This story is an incredibly moving depiction of a young person dreaming in a world that crushes dreams. Obviously the subject matter is a little complicated and if you’re not reading it with your child or your class you should still be prepared to have a talk with your young person about the historical context and the effects of war more broadly. This is a serious story, with only the lightest touch of humour in it  but a really moving and genuine, particularly focusing on the strength of relationships between people in hard times and that keeps it from being totally depressing. Also, the writing is very on point – if you’re not feeling nervous for the whole last half, I’m not sure you’re a human.

I strongly recommend this book (seriously) and I would recommend it even if it didn’t seem quite timely, given the current political climate. In today’s context, I think it’s even more important as a study in empathy, sympathy and for its unwavering conviction that people who do bad things are not always bad people but desperate ones and that people will defend their families no matter what the risk. This power shouldn’t be underestimated.

Last movie I watched: I have no idea. It might have been Home. It might not have been.

Last TV episode I watched: Smallville. I missed the season finale for this season (8 I think). I have to say, it’s very edge of your seat excitementy.

 

 

Biological warfare, ethics and pacifism for the under 13 crowd

Gregor the Overlander: Curse of the Warm Bloods by Suzanne Collins

Fair warning from the start: I am going to spoil this book. Now, in my defense, I did guess the big reveal in the third or forth chapter,so maybe the spoilers aren’t that huge, but you know… just in case.

Gregor is once again summoned to the Underland by his friends there, when a dangerous plague breaks out and starts killing all the warm bloods – humans, rats, bats and mice. However, his mother is unwilling to just let him and Boots, his baby sister, disappear into the darkness again, so she goes with them. Suitably embarrassed to introduce his mother to the people who call him Warrior, Gregor, his Mom and Boots arrive. They learn that Aries, Gregor’s beloved bat was the first known case, that the rats are continuing to suffer in their war against the humans and soon Gregor’s mother comes down with the plague. Guided by a prophecy and a jittery medical doctor, Gregor and Boots lead a quest of all species (human, bat, rat and cockroach) to get the cure – a special flower. But ultimately the quest fails and then they realize – the cure was always with them because the humans had been trying to engineer it the whole time, so they could use the sickness as a biological weapon against the rats. They turn back, and when they arrive home, they learn that the humans have found a cure, Gregor’s mom and Aries will be fine but Gregor’s view of his friends is forever altered. A lot less hopefully then usual, Gregor and Boots go home (their Mom is not well enough to travel), setting up the next book.

Obviously the Hunger Games, Collins much bigger (better) series, has a lot of equally large and grim commentary. This whole series does too, but biological warfare and whether or not it’s ever okay (Gregor votes no, and I think I do too) is a pretty serious concept for a middle school child. Having said that, they probably deserve a story that helps them understand what they’ve seen or likely will see on the news. It also does a good job of breaking down the theory of pacifism through a character who, after being responsible for the death of dozen of rats, including babies, refuses to fight again. Really overall, it’s a good Big Ideas book.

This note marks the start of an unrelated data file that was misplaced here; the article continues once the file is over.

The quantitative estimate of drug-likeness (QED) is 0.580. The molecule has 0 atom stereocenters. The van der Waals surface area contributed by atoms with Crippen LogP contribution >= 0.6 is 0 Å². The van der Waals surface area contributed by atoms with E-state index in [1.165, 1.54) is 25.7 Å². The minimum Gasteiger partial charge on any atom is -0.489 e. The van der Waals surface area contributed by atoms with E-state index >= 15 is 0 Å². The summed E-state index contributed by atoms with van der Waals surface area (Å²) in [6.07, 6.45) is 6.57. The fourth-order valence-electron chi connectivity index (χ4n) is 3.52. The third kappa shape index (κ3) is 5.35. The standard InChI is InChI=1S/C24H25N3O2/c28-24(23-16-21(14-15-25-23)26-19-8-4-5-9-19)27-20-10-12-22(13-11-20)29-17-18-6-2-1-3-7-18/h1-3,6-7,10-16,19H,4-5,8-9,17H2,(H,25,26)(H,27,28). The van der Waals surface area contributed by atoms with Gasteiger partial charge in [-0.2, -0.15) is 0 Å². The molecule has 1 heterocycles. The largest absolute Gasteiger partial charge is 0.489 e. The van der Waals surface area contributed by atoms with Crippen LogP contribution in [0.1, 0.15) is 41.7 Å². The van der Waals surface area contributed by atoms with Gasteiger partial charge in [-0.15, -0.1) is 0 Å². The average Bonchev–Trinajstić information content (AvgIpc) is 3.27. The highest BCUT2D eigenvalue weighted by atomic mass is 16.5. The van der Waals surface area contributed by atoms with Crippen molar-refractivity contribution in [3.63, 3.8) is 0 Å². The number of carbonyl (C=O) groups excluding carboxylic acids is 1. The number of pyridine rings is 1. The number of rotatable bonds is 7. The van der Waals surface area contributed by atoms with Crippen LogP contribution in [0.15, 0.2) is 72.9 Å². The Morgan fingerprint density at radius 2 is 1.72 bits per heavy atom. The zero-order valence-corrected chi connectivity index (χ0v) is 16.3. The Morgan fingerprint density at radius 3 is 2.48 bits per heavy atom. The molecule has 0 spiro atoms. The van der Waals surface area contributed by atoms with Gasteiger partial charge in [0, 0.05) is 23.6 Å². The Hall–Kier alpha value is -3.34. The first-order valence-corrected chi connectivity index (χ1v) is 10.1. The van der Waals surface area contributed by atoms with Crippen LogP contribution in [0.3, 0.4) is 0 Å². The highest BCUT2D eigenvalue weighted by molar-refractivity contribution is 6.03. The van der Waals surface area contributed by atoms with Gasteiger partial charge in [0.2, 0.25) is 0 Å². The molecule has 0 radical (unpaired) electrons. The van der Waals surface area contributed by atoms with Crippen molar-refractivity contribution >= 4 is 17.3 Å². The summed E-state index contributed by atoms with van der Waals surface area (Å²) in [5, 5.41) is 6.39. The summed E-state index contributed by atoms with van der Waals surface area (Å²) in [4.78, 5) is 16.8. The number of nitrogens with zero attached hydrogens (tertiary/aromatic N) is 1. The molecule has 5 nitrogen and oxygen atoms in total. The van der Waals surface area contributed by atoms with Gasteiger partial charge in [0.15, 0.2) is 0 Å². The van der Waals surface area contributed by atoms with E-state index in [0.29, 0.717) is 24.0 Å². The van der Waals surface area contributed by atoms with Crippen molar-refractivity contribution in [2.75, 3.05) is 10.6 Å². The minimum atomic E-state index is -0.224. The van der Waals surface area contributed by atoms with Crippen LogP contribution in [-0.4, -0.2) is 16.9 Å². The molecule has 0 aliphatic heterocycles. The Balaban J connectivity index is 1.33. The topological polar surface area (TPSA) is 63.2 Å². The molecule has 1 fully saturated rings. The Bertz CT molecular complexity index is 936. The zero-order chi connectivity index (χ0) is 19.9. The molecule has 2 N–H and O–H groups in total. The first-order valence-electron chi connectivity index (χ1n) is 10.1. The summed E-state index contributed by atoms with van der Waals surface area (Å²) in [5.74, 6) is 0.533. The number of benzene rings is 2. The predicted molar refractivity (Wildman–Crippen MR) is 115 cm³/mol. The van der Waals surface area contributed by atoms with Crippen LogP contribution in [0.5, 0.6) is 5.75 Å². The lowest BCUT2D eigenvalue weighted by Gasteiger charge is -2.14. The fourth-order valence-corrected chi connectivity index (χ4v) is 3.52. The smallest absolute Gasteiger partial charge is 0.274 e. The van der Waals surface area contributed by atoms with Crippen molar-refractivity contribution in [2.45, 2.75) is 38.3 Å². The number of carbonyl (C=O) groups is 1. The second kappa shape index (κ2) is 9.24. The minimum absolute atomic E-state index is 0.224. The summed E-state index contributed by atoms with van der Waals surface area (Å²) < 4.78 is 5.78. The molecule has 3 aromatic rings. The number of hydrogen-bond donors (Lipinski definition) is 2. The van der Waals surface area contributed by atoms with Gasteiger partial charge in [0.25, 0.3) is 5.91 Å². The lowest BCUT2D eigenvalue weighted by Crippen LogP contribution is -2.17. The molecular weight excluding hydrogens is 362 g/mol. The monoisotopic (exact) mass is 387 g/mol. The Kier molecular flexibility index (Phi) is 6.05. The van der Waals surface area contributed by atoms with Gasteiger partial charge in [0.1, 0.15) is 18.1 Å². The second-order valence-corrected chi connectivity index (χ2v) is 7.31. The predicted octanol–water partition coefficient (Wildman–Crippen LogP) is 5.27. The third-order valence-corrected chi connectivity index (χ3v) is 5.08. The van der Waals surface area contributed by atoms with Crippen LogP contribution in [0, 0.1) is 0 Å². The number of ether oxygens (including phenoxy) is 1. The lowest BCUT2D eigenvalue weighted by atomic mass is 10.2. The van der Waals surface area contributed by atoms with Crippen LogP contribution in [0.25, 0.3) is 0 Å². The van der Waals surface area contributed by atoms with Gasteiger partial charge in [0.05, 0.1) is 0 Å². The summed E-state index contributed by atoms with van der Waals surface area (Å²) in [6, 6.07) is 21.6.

Also Boots, the baby, is well handled and very adorable.

Overall, I enjoyed the book, although I didn’t have a problem putting it down and coming back to it later. But it gave me a lot to think about.

Last movie I watched:

Cloud Atlas. I really liked it but I think I missed something

Last TV episode I watched:

Orphan Black!!!!! Everyone needs this show in their life.

 

 

Simply the best, possibly ever

The Story of Owen Dragonslayer of Trondheim by E K Johnston

There’s pretty much nothing about this book that I didn’t one hundred percent love.

Owen’s aunt Lottie is the most famous dragon slayer in Canada, possibly the world. But when she’s injured in  massive fight on the Burlington Skyway, trying to protect a few foolish reporters, that all changes. After her injury she and her family retreat to a small town called Trondheim where Owen starts high school and meets Siobhan, a very ordinary teenage girl. But Lottie has bigger plans for Owen, Siobhan and the rest of the high school that will change the country and the tradition of dragon slaying forever.

There are a couple hundred reasons this book is amazing. Due to time restrains, I’ll settle four, or five maybe. Six? I don’t know, we’ll see how it goes.

  1. It’s a true and proud Canadian story. It’s a nice change to see our geography and culture reflected in a book. Sure, when you live in New York, you see your hometown all the time, but if you live in rural Ontario – not so much. It’s kind of fun to think “oh yeah! I too have been stuck in traffic on the Burlington Skyway!” “I also have struggled with the frustration of waiting for things to come from Queens Park!” So, yeah that’s a good point.